New research from the Regional Hospital of Bolzano in Italy suggests that "pediatric obesity may induce alterations in thyroid function and structure."
New research from the Regional Hospital of Bolzano in Italy suggests that “pediatric obesity may induce alterations in thyroid function and structure.”
Pediatric obesity has long been associated with hypertension, cardiovascular disease and diabetes, yet studies directly connecting thyroid function and pediatric obesity have until now always shown conflicting results. The results of this study, published in the December issue of the Journal of Clinical Endocrinology & Metabolism, show that pediatric obesity may be the cause of thyroid disorder.
Scientists followed 186 obese children over the course of three years by measuring their thyroid hormone levels and antibodies, and conducting a thyroid ultrasound. A news release from The Endocrine Society said that the presence of thyroid antibodies would “suggest a diagnosis of Hashimoto’s thyroiditis, an autoimmune disease of the thyroid where T-cells attack the cells of the thyroid. In this study, 73 children did not show these antibodies, yet their ultrasound pattern was still suggestive of Hashimoto’s thyroiditis.”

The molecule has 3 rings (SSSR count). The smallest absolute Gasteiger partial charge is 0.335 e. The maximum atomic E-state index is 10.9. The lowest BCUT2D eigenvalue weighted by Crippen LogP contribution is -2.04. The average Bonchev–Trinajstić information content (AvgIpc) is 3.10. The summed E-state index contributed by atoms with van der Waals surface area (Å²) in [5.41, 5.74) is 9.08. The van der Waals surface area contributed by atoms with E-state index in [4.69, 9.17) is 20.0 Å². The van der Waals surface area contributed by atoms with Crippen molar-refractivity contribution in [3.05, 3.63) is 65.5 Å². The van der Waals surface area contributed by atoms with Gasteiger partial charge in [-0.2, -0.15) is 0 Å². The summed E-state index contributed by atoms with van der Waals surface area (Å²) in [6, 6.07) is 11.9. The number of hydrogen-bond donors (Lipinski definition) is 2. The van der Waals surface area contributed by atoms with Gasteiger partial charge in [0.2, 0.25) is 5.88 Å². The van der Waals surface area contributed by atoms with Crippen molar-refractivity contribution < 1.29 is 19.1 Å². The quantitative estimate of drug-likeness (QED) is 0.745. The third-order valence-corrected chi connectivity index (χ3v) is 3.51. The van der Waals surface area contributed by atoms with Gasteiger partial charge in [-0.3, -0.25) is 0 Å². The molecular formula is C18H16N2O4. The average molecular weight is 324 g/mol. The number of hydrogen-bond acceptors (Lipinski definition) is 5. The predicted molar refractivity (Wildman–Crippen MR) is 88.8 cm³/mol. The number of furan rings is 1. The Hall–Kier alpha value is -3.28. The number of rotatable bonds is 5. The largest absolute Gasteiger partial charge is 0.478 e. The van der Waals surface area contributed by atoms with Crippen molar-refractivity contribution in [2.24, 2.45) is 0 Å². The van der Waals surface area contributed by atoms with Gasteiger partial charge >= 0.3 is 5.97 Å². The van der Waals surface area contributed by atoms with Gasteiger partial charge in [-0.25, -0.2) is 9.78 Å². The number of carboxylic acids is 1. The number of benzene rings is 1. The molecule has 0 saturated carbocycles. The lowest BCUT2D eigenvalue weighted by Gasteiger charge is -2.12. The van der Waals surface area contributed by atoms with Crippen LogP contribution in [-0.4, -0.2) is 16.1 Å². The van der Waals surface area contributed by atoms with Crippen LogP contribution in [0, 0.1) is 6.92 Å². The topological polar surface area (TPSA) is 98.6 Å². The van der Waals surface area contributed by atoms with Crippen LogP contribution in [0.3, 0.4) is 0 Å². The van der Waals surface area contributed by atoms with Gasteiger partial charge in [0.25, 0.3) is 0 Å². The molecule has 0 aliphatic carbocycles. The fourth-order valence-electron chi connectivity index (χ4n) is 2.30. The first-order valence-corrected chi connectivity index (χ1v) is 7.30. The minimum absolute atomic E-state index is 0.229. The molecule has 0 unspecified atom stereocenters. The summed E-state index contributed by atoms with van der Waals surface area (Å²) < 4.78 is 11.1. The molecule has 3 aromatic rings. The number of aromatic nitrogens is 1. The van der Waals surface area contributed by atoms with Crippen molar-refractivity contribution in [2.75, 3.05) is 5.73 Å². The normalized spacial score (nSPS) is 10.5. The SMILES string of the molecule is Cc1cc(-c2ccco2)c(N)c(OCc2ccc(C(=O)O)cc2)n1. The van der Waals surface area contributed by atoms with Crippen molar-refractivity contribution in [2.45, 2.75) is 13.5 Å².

Giorgio Radetti, MD, lead author of the study, said “Our study shows that alterations in thyroid function and structure are common in obese children and we may have uncovered the link. We found an association between body mass index and thyroid hormone levels which suggests that fat excess may have a role in thyroid tissue modification... The ultrasound findings are a bit mysterious. However, the findings do suggest the existence of a low-grade inflammation state, which has been known to characterize obesity.”
Upon wait loss, the thyroid function was shown to return to normal, suggesting that thyroid abnormalities visible in ultrasound images may be reversible. Further research will be required to determine “whether the persistence of thyroid abnormalities in obese children may also progress into chronic thyroid disease in early adulthood.”